I'd be lying if I didn't say I was proud of these pants. They are far from perfect, but they are my first go at making my own pattern and whipping out a pair for Rabbit. Mr. Captain gets a similar pair as whatever one gets, the other does. Two of everything isn't so hard.
Lesson One: Make sure your pattern is going the correct way so you don't bollocks a bunch of fabric into weirdly unusable pieces that are sitting under the desk waiting for Godot.
Lesson Two: Be sure you do, in fact, cut a back side to your pattern so you don't give your bubs a permanent low-rise. I'll likely take out the 3/4" elastic and replace it with 1/4" to get a little more life from these pants since I think they are bright and fun for spring.
Bama's in the background, tucked into the ball pit at the Children's Museum of the Arts, a magical place we're lucky to have easy access to. The museum hosts a laundry list of art classes for smalls to teens as well as a drop-in "messy art" time. We've managed to make it to the actual art segment a few times, but lately, with Rabbit's nap, we show up just as the sing-along starts. (Drop-in is $22 a family and includes art, singing, and a story. Membership is $250 and friends who have it love it.) There is an ambient space, a ball pit, and a small slide for getting the yayas out. We've never seen most of hte museum because we're consumed by the messy art and playspace.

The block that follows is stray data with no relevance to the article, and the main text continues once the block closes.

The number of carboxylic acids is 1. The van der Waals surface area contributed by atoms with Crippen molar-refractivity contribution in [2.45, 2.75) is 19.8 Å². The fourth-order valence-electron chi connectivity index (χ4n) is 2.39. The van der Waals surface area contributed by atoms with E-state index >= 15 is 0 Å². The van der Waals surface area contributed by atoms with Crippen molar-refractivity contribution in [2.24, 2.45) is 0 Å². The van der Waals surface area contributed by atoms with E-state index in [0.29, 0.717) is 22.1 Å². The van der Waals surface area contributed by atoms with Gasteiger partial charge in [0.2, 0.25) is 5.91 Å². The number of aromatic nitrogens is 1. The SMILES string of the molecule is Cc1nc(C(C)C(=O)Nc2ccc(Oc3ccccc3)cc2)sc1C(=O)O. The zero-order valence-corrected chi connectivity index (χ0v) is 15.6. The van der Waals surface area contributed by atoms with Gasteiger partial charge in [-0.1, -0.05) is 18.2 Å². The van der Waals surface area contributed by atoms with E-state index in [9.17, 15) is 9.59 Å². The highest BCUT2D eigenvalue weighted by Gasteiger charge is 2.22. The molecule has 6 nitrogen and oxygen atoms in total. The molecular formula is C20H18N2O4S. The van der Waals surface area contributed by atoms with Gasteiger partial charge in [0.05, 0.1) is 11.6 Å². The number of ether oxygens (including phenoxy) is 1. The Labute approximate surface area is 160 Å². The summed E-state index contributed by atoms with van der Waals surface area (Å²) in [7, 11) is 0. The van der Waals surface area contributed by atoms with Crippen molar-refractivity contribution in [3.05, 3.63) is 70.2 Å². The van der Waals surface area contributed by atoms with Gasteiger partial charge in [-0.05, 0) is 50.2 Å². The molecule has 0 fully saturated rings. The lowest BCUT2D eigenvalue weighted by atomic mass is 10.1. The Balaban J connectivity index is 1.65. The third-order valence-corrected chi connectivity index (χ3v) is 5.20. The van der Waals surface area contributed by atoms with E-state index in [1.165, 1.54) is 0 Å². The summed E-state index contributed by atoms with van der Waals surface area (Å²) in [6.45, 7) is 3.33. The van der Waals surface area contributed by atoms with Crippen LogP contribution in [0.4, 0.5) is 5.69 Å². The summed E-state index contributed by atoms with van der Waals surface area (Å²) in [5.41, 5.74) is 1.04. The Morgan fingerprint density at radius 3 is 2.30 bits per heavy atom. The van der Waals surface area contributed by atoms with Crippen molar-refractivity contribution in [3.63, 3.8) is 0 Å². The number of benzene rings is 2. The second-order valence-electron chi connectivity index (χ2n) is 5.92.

Rabbit's still too small for the ball pit.I don't mind because I think it's a bit Lord of the Flies to my liking. Doesn't mean he won't try to get in, though.
Dot paints. Pas dan la bouche!
Back upstairs. (The dot paints and flubber are on the lower floor along with clay, magnetic magic, hte sing-along. Upstairs are watercolors, gluing, a sand table. Also, a perfect place for Rabbit to play peekaboo with Kelsey, one of hte teaching artists.
I can't say enough good things about CMA. It's a beautiful space, and the teaching artists seem to have endless patience and creativity when it comes to being with small children. Plus, they do interesting installations, like Love from Mt. Pom Pom from Japanese artist Misaki Kawai. The museum has been transformed by whimsical additions like a giant fuchsia dog who comes with a two-foot long comb for its fur. The New York Times is one of hte many entranced by the exhibit. (We did not, of course, see this exhibit because we were too busy being messy!)